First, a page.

Lakers Doomed by Lack of Vision!

Why the lack of a consistent shared vision between their owner, front office, and head coach has doomed the Lakers to failure

The most successful organizations are always built around a shared vision and common blueprint that drives their everyday decisions on whom to hire, how to build, and where to focus their planning, resources, and efforts.

The Lakers ownership, front office, and coaching staff simply dont share a common vision of where the franchise is headed, which makes it impossible for them to figure out how to get there. Instead of building an organization designed to succeed in today’s modern 3-point driven NBA, they seem to be trapped in a vicious circle of trying to recreate their iconic teams of the past. Instead of chasing a vision, the Lakers are chasing players and personalities.

Instead of building a front office with a proven, experienced executive who understood the modern game, Jeanie Buss opted to give the reigns of the franchise to Magic Johnson, who had zero front office experience and whose moronic tweets about players and teams were ridiculed as lacking the insight and intelligence needed to manage an NBA front office. Johnson’s brief and unsuccessful stint as Lakers’ head coach should have been warning enough.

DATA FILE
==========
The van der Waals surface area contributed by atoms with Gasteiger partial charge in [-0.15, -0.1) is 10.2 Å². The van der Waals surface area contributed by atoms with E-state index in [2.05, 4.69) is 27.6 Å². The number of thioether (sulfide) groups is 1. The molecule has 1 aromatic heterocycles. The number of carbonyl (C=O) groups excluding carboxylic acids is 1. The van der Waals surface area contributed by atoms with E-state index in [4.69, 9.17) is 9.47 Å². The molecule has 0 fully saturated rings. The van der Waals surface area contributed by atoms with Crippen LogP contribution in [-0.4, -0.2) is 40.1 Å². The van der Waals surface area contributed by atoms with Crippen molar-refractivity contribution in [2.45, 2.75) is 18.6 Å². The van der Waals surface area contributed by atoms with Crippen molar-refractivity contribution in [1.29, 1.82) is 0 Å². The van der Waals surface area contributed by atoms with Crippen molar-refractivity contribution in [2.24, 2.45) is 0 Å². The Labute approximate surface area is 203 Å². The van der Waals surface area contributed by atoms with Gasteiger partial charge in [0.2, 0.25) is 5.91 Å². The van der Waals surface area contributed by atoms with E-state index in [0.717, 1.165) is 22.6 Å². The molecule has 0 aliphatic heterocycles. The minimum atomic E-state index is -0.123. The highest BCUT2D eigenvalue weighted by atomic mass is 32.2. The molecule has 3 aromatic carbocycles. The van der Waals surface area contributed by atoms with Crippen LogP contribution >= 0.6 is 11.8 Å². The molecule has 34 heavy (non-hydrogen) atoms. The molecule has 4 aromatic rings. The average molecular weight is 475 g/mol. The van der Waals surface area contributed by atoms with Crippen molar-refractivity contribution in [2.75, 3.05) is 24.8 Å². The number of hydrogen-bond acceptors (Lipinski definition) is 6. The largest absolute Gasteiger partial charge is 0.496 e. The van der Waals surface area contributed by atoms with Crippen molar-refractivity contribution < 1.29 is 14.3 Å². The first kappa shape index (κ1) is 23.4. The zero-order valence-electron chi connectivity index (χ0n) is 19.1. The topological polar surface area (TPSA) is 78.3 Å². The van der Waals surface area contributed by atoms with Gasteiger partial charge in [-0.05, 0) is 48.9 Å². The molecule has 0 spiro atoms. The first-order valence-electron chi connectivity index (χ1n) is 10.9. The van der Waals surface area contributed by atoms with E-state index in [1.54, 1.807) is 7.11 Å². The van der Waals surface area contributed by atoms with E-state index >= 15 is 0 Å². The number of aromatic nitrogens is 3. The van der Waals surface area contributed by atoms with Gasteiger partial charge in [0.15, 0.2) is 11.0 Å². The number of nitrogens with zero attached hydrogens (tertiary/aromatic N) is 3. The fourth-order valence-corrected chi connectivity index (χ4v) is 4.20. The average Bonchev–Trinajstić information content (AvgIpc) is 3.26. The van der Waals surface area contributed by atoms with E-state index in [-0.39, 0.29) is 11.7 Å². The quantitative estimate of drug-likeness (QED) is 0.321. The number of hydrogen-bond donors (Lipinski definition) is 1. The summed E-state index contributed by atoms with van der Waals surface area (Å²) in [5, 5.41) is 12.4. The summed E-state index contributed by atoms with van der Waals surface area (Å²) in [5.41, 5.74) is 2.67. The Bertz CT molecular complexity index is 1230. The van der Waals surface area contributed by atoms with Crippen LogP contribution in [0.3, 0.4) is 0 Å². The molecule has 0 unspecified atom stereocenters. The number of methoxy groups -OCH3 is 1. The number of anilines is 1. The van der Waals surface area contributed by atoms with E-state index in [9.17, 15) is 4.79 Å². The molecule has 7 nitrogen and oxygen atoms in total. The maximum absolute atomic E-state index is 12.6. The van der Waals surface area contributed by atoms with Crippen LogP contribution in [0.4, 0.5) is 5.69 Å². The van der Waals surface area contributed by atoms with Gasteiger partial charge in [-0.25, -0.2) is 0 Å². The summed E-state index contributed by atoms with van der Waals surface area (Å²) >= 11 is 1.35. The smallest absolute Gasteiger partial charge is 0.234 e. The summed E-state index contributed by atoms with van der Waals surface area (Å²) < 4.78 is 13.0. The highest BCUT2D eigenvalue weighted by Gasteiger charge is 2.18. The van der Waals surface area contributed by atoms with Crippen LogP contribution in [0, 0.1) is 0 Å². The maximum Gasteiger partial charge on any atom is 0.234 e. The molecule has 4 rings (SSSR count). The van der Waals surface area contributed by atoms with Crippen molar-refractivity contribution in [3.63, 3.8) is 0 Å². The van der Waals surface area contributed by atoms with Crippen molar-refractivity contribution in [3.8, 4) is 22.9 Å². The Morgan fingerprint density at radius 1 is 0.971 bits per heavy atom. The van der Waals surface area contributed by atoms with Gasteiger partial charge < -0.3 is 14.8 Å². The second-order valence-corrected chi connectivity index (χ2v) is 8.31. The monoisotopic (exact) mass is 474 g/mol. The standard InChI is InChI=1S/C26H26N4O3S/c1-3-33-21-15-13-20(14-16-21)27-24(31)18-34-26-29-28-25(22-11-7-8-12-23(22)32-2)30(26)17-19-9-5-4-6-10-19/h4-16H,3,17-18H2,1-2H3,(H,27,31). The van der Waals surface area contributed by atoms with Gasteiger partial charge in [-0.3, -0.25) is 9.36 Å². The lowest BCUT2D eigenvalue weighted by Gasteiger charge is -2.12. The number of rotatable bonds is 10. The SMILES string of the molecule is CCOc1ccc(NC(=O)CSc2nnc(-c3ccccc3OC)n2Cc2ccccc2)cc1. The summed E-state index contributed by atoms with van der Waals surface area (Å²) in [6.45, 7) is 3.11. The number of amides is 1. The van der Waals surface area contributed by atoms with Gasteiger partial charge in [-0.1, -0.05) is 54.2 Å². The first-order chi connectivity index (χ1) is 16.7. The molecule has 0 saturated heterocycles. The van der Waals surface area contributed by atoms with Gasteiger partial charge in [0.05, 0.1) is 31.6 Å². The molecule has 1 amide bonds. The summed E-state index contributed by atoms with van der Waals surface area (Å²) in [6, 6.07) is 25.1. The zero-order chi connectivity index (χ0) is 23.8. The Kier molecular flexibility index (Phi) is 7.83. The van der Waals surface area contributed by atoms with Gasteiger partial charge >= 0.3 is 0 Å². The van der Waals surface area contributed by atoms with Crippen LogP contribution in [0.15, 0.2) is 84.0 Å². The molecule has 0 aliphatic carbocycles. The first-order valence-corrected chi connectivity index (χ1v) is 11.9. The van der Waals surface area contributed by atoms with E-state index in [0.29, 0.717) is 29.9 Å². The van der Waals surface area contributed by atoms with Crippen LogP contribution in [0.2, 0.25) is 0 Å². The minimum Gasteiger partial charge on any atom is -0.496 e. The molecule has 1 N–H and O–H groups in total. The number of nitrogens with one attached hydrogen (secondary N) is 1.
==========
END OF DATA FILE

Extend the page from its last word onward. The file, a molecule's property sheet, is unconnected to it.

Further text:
To complicate matters further, Jeanie decided to retain the Lakers’ dual executive front office rather than having a single general manager in charge. Magic was thus hired to replace Jim Buss as the head of basketball operations and Rob Pelinka, Kobe Bryant’s former agent, was brought in to replace Mitch Kupchak, despite also not having any experience as an NBA GM. The result was an inexperienced front office and problematic decision making process.

Contrast that situation with the simpler and more streamlined front office structure of the best run NBA teams who have an empowered general manger making their basketball decisions: the Spurs’ R.C. Buford, the Celtics’ Danny Ainge, the Warriors’ Bob Myers, the Bucks’ Jon Horst, the Nets’ Sean Marks, or the Rockets’ Daryl Morey. It’s hard not to blame some of the Lakers’ poor personnel moves to their convoluted dual executive front office structure.